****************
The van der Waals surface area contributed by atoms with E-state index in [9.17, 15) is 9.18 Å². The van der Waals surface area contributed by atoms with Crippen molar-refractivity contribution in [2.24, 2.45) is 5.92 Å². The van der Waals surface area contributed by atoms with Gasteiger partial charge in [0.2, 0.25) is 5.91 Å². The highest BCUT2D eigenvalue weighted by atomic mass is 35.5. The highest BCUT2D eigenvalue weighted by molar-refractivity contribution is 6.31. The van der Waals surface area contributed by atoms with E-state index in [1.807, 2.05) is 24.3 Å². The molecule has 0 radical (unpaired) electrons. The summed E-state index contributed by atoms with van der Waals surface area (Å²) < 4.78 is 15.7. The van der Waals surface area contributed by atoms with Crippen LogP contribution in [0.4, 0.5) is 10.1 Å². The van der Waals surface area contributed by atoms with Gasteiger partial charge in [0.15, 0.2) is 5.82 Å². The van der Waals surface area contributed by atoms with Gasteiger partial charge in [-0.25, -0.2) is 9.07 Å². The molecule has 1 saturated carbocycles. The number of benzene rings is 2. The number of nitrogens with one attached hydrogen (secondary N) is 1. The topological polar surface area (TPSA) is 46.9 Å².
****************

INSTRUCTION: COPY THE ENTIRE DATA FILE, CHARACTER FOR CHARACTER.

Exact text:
The van der Waals surface area contributed by atoms with E-state index in [9.17, 15) is 9.18 Å². The van der Waals surface area contributed by atoms with Crippen molar-refractivity contribution in [2.24, 2.45) is 5.92 Å². The van der Waals surface area contributed by atoms with Gasteiger partial charge in [0.2, 0.25) is 5.91 Å². The highest BCUT2D eigenvalue weighted by atomic mass is 35.5. The highest BCUT2D eigenvalue weighted by molar-refractivity contribution is 6.31. The van der Waals surface area contributed by atoms with E-state index in [1.807, 2.05) is 24.3 Å². The molecule has 0 radical (unpaired) electrons. The summed E-state index contributed by atoms with van der Waals surface area (Å²) < 4.78 is 15.7. The van der Waals surface area contributed by atoms with Crippen LogP contribution in [0.4, 0.5) is 10.1 Å². The van der Waals surface area contributed by atoms with Gasteiger partial charge in [0.15, 0.2) is 5.82 Å². The van der Waals surface area contributed by atoms with Gasteiger partial charge in [-0.25, -0.2) is 9.07 Å². The molecule has 1 saturated carbocycles. The number of benzene rings is 2. The number of nitrogens with one attached hydrogen (secondary N) is 1. The topological polar surface area (TPSA) is 46.9 Å².